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The Best of What They Said and I Read Week Ending 12/1/2019

Short excerpts from articles I found interesting.  I may not agree with the author and the following material is not intended as investment advice

Barron’s – November 29, 2019 – The S&P 500 Notches Its 26th Record This Year Before Falling Back -  Lawrence C. Strauss

  •  “The Dow Jones Industrial Average finished the week at 28,051.41, up 0.63%. It has made gains in five of the past six weeks…it finished at 28,164, which marked the Dow’s 15th record close of the year.  The S&P 500 index and the technology-heavy Nasdaq Composite also set record closes on Wednesday—the S&P 500 for the 26th time this year and the Nasdaq for the 21st time. The S&P 500 finished the week at 3,140.98…It gained 0.99% during the week. The Nasdaq Composite…to close at 8,666.47…notched a weekly gain of 1.71%.  The Russell 2000, which tracks small-cap issues…closing up 2.2% for the week, at 1,624.50…The index’s record close occurred in August 2018, when it hit 1,740.75. As of Friday’s close, it was about 7% off that record…As of Friday, the S&P 500 had returned 25.8% for the year, on pace to have its best result since 2013.”

Barron’s – November 30, 2019 – 4 Ways to Manage Your Required Minimum Distributions When You Don’t Need the Money -  Nick Fortuna

  •  “After years spent saving, many retirees find it hard to shift gears and start spending—leaving them with more money than they know what to do with when they’re required to start making withdrawals.  More than half of customers with Fidelity Investments who have traditional individual retirement accounts take out only their required minimum distribution amounts starting at age 70½, choosing instead to keep their money invested for as long as possible, the company says.  The reasons vary, says Keith Bernhard, vice president of retirement income at Fidelity. Many fear unexpected health-care expenditures, while others just want to keep growing their assets in a tax-deferred investment vehicle. And still others are protecting their nest eggs while adjusting to life without a paycheck…so what should retirees do with that money when they don’t need it for living expenses? Here are some tips:”

  • “…Reduce RMD amounts by converting a portion of your traditional IRA to a Roth IRA. In the years immediately after retirement, many seniors get by on Social Security and their savings, so their taxable income is relatively low. That makes it a good time to consider converting a portion of a traditional IRA to a Roth IRA, which will lower RMDs in the future, Bernhardt says…Retirees can convert money from a traditional IRA to a Roth IRA over several years to avoid getting bumped into a higher tax bracket in any one year...”

  • “…Decrease RMDs by purchasing a qualified longevity annuity contract. Seniors can use as much as 25% of a 401(k) or IRA, up to $130,000, to purchase a QLAC, Bernhardt says. The assets used to purchase the deferred annuity aren’t taxed, though the monthly payments from the annuity will be taxed. The retiree can choose to start receiving payments at any age up to 85, and the longer the senior delays collecting, the higher those monthly payments will be.  Since purchasing a QLAC lowers the total value of the 401(k) or IRA account, future RMDs will be reduced.  The guaranteed income does come with drawbacks, however. Retirees miss out on any potential investment gains that would have come from the principal amount used to buy the QLAC, and seniors typically have to live until their late 80s or longer just to recoup the principal. In addition, they have less liquidity in their retirement accounts and less assets to leave to their children.  Is that worth the peace of mind of having additional guaranteed income late in life? For some, the answer may be yes.”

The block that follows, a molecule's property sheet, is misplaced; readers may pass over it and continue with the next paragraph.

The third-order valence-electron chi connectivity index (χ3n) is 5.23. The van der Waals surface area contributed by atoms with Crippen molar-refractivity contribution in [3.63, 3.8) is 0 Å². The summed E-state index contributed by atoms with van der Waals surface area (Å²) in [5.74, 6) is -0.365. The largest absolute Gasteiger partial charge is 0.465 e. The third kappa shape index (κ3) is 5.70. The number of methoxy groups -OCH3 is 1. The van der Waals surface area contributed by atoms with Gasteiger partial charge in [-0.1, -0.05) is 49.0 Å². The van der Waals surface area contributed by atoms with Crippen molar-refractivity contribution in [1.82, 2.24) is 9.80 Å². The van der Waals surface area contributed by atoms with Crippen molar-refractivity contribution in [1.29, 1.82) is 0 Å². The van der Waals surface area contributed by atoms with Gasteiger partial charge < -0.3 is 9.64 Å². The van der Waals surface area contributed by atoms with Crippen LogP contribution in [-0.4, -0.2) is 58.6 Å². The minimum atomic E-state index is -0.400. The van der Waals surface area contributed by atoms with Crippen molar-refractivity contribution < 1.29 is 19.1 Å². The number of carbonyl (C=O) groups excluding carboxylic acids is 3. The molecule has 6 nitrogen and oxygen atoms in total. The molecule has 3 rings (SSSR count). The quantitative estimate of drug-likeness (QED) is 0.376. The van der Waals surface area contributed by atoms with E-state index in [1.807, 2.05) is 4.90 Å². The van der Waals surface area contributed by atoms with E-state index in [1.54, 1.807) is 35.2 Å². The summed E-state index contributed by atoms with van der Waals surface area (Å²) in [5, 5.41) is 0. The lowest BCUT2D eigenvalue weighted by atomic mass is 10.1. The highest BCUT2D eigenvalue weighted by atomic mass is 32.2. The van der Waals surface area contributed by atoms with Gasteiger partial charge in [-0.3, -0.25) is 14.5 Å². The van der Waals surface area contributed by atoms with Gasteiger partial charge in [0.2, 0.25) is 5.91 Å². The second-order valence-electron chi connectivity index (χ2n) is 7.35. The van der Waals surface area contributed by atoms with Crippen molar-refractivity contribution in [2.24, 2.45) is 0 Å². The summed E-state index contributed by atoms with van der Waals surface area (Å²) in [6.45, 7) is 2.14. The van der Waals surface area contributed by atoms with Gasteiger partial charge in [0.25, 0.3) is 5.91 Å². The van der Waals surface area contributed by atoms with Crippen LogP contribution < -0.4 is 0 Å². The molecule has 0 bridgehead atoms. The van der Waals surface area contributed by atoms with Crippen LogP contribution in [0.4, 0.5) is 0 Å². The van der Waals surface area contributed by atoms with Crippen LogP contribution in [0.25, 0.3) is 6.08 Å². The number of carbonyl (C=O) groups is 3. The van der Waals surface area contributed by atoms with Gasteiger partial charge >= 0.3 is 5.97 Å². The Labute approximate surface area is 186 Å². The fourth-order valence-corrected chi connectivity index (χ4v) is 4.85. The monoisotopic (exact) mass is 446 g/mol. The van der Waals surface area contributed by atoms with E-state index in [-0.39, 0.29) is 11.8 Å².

U.S. Global Investors - Investor Alert – November 29, 2019 – Frank Holmes 

  • “…Deere & Co. issued a more cautious outlook than expected for 2020 as the continued trade war and difficult growing conditions keep North American farmers from replacing large equipment, reports Bloomberg. Global sales of agriculture and turf equipment are forecast to fall 5 percent to 10 percent for fiscal 2020.”

  • “…According to a new survey, most young Russians (53 percent), aged 18 to 24 years would like to emigrate from Russia. Higher age groups have less of a desire to leave the country but the numbers are still high, with 30 percent of those aged 25 to 39 wanting to leave and 19 percent of 40 to 54 years old wishing to emigrate. Those with a desire to leave Russia want a better future for their children, a stronger economy and a different political situation in the country.”

  • “…China said it will raise penalties on violations of intellectual property rights in an attempt to address one of the sticking points in trade talks with the U.S. The country will also look into lowering the thresholds for criminal punishments for those who steal IP, according to guidelines issued by the government on Sunday. The U.S. wants China to commit to cracking down on IP theft and stop forcing U.S. companies to hand over their commercial secrets as a condition of doing business there. China said it’s aiming to reduce frequent IP violations by 2022.”

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